"TD Bank Email Virus" removal guide
What is "TD Bank Email Virus"?
"TD Bank Email Virus" is a scam that cyber criminals use to infect computers by tricking people into opening attachments included within rogue emails. Scammers use this particular spam campaign to proliferate the TrickBot malicious program. This is high-risk computer infection that can cause serious problems. If you receive this email, ignore it.
Cyber criminals who proliferate this scam present it as a message from TD Bank, a U.S. national bank. Scammers often use established names to make their scams seem official and trustworthy. TD Bank has nothing to do with the email, which is presented as an account status confirmation message. Recipients of this email are encouraged to check the attached file, which is supposedly a document regarding the person's account status. The attachment is called "AccountDocuments", a file in the .docm format. Once opened, it downloads and installs TrickBot, a trojan-type malicious program. This computer infection is designed to steal sensitive information - usually logins and passwords of cryptocurrency, bank, PayPal, and other personal accounts. Therefore, it cause problems relating to finances. Note, however, that TrickBot's developers update this program regularly and it is now capable of locking the screen, hijacking various installed applications, recording browsing and system information, and so on. To avoid having your computer infected, we strongly recommend that you ignore scams such as "TD Bank Email Virus" and other spam campaigns of this type.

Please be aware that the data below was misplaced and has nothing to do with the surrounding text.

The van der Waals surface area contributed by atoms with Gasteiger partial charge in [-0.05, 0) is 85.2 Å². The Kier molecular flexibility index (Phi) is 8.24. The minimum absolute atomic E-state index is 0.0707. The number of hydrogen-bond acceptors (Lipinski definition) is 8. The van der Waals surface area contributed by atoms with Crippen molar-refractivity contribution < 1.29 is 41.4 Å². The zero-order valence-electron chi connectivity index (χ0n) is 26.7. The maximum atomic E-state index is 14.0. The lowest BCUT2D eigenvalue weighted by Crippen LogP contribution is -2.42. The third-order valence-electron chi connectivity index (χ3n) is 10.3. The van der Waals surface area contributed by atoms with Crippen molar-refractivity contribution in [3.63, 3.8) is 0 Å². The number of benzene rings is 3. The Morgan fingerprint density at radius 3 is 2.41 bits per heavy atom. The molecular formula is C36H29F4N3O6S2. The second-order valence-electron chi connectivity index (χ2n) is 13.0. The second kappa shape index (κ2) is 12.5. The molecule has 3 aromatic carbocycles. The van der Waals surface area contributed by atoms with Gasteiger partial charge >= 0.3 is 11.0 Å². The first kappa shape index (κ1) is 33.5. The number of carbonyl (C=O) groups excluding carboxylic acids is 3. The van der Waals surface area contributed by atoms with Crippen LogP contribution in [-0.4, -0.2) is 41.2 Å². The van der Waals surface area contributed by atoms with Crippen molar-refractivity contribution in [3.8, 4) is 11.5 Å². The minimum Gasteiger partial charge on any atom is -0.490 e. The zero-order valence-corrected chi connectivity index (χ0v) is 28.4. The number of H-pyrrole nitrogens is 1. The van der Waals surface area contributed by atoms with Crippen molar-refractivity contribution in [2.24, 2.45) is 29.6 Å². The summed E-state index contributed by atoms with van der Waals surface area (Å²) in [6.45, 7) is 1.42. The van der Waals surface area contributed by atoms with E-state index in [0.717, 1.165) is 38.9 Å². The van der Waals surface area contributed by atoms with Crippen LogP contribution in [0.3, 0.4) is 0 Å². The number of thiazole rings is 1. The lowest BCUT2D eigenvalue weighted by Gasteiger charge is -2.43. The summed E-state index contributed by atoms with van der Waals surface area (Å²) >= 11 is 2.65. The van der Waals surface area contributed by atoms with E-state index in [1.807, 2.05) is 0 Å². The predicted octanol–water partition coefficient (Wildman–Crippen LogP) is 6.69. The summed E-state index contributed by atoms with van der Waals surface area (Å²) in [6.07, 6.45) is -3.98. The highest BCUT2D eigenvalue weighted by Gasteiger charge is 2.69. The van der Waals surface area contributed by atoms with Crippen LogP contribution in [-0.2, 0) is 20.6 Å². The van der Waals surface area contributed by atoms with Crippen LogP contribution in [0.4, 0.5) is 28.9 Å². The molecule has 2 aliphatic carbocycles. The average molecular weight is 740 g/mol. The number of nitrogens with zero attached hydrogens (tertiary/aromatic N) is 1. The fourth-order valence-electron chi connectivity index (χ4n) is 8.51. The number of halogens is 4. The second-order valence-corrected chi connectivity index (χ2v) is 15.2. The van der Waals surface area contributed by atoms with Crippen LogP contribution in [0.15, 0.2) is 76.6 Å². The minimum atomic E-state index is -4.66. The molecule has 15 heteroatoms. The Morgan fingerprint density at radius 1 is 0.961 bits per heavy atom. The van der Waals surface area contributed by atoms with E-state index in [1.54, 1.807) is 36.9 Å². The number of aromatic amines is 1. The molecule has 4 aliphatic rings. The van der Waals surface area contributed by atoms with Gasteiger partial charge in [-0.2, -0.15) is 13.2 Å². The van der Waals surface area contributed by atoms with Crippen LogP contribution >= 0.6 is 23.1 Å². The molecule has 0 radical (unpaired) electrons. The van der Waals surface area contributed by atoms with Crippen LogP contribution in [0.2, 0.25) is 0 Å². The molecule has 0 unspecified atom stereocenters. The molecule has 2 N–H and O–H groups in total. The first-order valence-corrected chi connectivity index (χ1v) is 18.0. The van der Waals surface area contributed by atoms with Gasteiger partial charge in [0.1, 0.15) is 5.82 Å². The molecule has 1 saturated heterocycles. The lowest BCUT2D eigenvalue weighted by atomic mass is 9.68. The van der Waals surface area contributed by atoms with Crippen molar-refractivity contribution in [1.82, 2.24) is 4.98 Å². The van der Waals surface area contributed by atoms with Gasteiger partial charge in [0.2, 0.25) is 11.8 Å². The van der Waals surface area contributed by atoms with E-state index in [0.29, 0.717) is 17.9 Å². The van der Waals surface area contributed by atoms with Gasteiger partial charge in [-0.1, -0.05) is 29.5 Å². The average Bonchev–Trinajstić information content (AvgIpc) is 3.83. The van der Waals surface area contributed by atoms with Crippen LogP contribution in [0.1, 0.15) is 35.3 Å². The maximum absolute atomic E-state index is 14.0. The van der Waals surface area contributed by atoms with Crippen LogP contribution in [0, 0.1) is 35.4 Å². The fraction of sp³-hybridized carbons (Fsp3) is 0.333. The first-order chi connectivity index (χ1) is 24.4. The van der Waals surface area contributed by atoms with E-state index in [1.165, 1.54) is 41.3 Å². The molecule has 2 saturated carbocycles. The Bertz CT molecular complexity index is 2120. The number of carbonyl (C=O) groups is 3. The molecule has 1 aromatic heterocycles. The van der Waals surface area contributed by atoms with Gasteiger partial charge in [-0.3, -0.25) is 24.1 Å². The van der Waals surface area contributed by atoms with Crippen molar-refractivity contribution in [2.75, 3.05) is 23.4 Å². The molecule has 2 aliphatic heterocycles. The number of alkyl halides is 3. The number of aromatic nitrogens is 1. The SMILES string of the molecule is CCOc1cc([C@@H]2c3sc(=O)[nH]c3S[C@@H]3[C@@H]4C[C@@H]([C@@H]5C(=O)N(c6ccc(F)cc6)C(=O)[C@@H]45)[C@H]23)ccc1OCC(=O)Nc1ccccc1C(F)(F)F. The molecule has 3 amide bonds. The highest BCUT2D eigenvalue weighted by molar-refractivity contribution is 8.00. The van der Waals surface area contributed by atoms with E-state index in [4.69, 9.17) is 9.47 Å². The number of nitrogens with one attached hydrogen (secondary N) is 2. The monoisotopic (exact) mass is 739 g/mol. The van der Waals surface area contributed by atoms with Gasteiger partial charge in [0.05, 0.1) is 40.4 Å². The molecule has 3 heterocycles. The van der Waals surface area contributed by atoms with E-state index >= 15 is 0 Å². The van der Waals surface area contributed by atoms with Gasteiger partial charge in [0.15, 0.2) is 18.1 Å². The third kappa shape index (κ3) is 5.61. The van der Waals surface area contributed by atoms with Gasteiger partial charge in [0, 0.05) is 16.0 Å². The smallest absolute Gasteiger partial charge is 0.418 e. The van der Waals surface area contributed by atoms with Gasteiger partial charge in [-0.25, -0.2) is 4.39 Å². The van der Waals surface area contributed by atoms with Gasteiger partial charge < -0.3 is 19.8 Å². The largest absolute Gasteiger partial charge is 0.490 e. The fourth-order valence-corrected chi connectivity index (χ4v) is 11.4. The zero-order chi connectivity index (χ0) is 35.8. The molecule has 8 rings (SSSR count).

|Name||TD Bank account status confirmation virus|
|Threat Type||Trojan, Password stealing virus, Banking malware, Spyware|
|Symptoms||Trojans are designed to stealthily infiltrate victim's computer and remain silent thus no particular symptoms are clearly visible on an infected machine.|
|Distribution methods||Infected email attachments, malicious online advertisements, social engineering, software cracks.|
|Damage||Stolen banking information, passwords, identity theft, victim's computer added to a botnet.|
|Malware Removal (Windows)|
To eliminate possible malware infections, scan your computer with legitimate antivirus software. Our security researchers recommend using Malwarebytes.
There are many spam campaigns similar to "TD Bank Email Virus" including "Royal Bank Of Canada Email Virus", "Unicredit Bank Email Virus", and "I Made Transfer Into Your Bank Account". These are just some examples. Cyber criminals use them to spread many various high-risk computer infections such as TrickBot or other malicious programs such as Adwind, Pony, FormBook, etc. Typically, they spread these infections to generate revenue by using stolen personal details such as logins, passwords of banking (and other) accounts, and so on.
How did "TD Bank Email Virus" infect my computer?
As mentioned above, this particular scam is used to infect computers through the malicious attachment. It can be opened with the Microsoft Office suite. When opened, the document asks permission to enable macro commands (to enable content). Giving permission also allows download and installation of the TrickBot infection. Other attachments presented in scams of this type infect computers in similar ways, however, to cause unwanted installations, they must first be opened.